To put your quill where your mouth is

Each one of us is an archeologist, a witness, active or passive, of the history of the material and immaterial culture around us. We don’t have to be academically-minded grave-diggers or shovel-wielding students of antiquity to exercise our archeological sense. An archeologist is someone who understands that he or she is surrounded by ghosts, andContinue reading “To put your quill where your mouth is”

The book is an iPad which…

Just imagine for a second. The book is an iPad which instead of a screen has paper leaves which may be turned, and contains no plastic. The pen is an extension of your fingers which comes between you and your thumb. Paper is a touch screen without the capacity for self-erasure. The library is aContinue reading “The book is an iPad which…”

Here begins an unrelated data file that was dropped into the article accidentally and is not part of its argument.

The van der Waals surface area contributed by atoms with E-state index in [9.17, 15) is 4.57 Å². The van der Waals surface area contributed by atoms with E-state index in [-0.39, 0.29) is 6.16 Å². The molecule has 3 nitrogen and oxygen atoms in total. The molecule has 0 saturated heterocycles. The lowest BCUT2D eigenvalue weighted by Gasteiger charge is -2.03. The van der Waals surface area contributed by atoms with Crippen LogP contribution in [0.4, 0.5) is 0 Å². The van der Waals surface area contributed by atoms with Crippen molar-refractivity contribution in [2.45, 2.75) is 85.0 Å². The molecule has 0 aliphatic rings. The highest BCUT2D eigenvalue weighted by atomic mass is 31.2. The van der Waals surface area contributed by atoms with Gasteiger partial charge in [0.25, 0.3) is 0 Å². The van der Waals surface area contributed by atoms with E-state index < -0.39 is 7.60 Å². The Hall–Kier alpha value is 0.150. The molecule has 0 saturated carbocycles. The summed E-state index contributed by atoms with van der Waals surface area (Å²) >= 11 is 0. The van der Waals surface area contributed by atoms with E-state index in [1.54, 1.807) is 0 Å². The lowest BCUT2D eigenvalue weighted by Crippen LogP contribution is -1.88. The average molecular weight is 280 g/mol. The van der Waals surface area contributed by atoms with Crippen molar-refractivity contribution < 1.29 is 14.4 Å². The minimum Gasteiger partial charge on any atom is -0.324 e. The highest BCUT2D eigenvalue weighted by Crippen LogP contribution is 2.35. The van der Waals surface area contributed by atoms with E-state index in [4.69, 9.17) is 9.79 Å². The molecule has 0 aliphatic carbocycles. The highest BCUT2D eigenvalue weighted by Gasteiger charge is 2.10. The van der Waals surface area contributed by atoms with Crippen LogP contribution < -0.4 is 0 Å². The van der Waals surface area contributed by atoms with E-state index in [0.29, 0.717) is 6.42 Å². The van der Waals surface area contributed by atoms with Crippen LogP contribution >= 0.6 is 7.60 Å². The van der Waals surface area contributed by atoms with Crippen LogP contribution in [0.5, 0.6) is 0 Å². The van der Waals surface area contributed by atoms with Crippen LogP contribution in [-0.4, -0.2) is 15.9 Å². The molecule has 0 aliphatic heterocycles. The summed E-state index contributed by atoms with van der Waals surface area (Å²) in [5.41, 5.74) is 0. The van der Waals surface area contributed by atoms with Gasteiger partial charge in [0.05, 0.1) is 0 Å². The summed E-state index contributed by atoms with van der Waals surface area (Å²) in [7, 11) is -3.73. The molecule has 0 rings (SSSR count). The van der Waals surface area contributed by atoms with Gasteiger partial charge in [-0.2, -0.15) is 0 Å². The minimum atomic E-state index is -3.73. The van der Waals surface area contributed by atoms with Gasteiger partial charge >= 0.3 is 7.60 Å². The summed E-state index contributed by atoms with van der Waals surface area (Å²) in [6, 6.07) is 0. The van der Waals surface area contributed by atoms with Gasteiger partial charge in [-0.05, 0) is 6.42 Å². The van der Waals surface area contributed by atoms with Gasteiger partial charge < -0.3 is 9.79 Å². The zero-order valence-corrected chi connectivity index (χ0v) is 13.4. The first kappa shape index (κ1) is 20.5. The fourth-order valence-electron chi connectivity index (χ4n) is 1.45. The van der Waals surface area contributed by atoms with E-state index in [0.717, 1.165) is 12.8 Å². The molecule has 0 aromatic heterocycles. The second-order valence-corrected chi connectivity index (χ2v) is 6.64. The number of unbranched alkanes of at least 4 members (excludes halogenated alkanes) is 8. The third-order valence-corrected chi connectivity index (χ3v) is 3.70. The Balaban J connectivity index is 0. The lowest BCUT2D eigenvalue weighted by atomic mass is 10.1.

A petition for a public reading of Dante

When’s the last time a group of local residents petitioned the government to arrange for a public reading of Dante’s Commedia? The answer to that question is: the summer of 1373. In the summer of that year, a petition was presented to the Signoria of Florence, on behalf of a number of Florentine citizens, askingContinue reading “A petition for a public reading of Dante”

King James I’s love of books

I knew sundry things about James I but not that he was a book-lover. Writing in his Anatomy of Melancholy, the Oxford scholar¬†Robert Burton (1577-1640) left us an unexpected portrait¬†of the king who contrasts the claustral office of the monarch with the freedom of the life of a scholar. Burton recalls that King James 1605,Continue reading “King James I’s love of books”